When did you start working in lighting design?
Can you give us a roadmap of how you found your way to this career?
We had been friends and work colleagues for a few years. We wanted to start a business together and associate our industrial first step to a creative approach. Plus light is magical!
What were the biggest contributors to your learning?
Meeting with craftsmen and interior designers has been very enriching. We were complete beginners, with both our skills and our professional network. Craftsmen and interior designers are passionate people who take the time to listen and pass on their knowledge despite their busy schedule.
How long does it take for someone to really build some confidence in this craft?
It requires at least 10 years to develop esthetic, conceptual and technical sensibility and skills of lighting and light making.
What is your advice for learning how to become skilled in their craft?
There is no real school in this field. You have to take the plunge for real and learn.
To what or who do you owe your success?
We do not know if we can speak of success, because success can be relative and short-lived. We try to last in the long term by enhancing our models each year. The changes might be imperceptible, but contribute to catch the eye of the enthusiast. Although the shapes we design are sleek and geometrical, we commit to make them more beautiful and couple the latest technologies with the past. The seniority of artists matters in this field as the truth of know-how and consistency. We actively collaborate with the Cristallerie Saint-Louis, which was founded in 1586 and we currently light the new store of the Monnaie de Paris, which has existed since 864.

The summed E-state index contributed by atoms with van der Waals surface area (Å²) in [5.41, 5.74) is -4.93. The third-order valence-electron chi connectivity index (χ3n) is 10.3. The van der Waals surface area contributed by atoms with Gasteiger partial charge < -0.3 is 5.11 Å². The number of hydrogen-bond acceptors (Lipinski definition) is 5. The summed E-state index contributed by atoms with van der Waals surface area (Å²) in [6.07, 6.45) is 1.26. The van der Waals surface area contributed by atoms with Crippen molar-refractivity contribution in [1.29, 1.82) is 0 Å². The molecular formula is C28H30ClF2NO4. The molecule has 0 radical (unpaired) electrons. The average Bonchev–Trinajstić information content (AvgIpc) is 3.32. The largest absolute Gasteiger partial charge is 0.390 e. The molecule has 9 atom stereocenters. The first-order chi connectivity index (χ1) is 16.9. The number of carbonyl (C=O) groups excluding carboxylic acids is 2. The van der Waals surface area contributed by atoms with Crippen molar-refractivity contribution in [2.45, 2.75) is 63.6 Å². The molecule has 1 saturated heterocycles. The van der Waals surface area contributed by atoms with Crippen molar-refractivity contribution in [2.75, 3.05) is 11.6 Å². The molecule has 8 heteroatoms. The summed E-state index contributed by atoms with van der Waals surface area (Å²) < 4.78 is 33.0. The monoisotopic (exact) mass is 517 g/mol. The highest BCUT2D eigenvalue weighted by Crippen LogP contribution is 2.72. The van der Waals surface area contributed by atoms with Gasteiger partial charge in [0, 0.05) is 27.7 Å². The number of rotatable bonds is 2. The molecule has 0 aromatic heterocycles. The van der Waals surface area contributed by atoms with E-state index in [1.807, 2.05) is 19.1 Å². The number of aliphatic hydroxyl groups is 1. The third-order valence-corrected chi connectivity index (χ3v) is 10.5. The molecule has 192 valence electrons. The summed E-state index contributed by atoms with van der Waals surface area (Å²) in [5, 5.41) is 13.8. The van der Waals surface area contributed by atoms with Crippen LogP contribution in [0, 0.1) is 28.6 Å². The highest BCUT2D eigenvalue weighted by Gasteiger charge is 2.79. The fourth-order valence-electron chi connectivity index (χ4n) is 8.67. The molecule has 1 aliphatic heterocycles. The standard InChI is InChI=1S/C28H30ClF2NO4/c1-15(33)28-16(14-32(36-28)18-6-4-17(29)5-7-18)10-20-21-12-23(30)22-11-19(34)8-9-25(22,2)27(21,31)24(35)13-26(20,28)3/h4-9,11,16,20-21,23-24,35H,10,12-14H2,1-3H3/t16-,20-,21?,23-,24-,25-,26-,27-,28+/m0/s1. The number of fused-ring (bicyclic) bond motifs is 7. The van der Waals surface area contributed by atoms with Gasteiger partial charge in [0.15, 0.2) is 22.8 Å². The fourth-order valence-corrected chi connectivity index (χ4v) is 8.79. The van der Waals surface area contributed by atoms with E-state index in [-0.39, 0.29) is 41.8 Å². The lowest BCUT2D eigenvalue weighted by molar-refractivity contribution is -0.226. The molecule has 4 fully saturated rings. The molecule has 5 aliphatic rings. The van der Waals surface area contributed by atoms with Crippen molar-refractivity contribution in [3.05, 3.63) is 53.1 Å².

Tell us a little about the inspiration behind some of your pieces.
That is very hard to answer in a few words. We discussed this topic in a very beautiful text written by an author for the last Ozone magazine. It speaks about walks in Paris, contemporary art, meetings with architects, and the sky.
Do you have a “key” realization? What is it?
The L line for the simplicity of its shape and the beauty of its light. A discreet piece designed to serve the atmosphere of a place. Actually, it is more a sunset than a beacon.
Why did you choose to come to New York?
To us, New York is a city that focuses and brings out the maximum amount of energy and creativity. Like Paris, but stronger and more open to the world.
According to you, how can Par Excellence support your development in the US?
It is better to be accompanied by others and well supported to succeed in this city and country.
What question would you most like to be asked?
Etienne: Do you like questions? The answer is no. I am quite introverted so I prefer to ask. "
Eric: Would you have some time to see John Pawson this afternoon? (John Pawson is a British architectural designer born in 1949 whose work is known for its minimalist aesthetic.)
If you weren’t a craftsman, what would you be?
Etienne: Photographer or filmmaker.
Eric: Doctor or physicist.
What are some of your hobbies outside of work?
Etienne: Doing yoga, reading and meditating.
Eric: Surfing, playing the piano.
If you could go anywhere in the world, where would it be?
Etienne: To the moon.
Eric: Right now I would like to go surfing in Bali.
What do you dream about?
Eric: I often dream about the ocean, waves and surfing. This is actually the reason why I started to practice this sport.
And last but not least, what’s your mantra?
Etienne: One day at a time, live in the present.
Eric: “Take good care of this day, because this is life”, by Mawlana Rumi.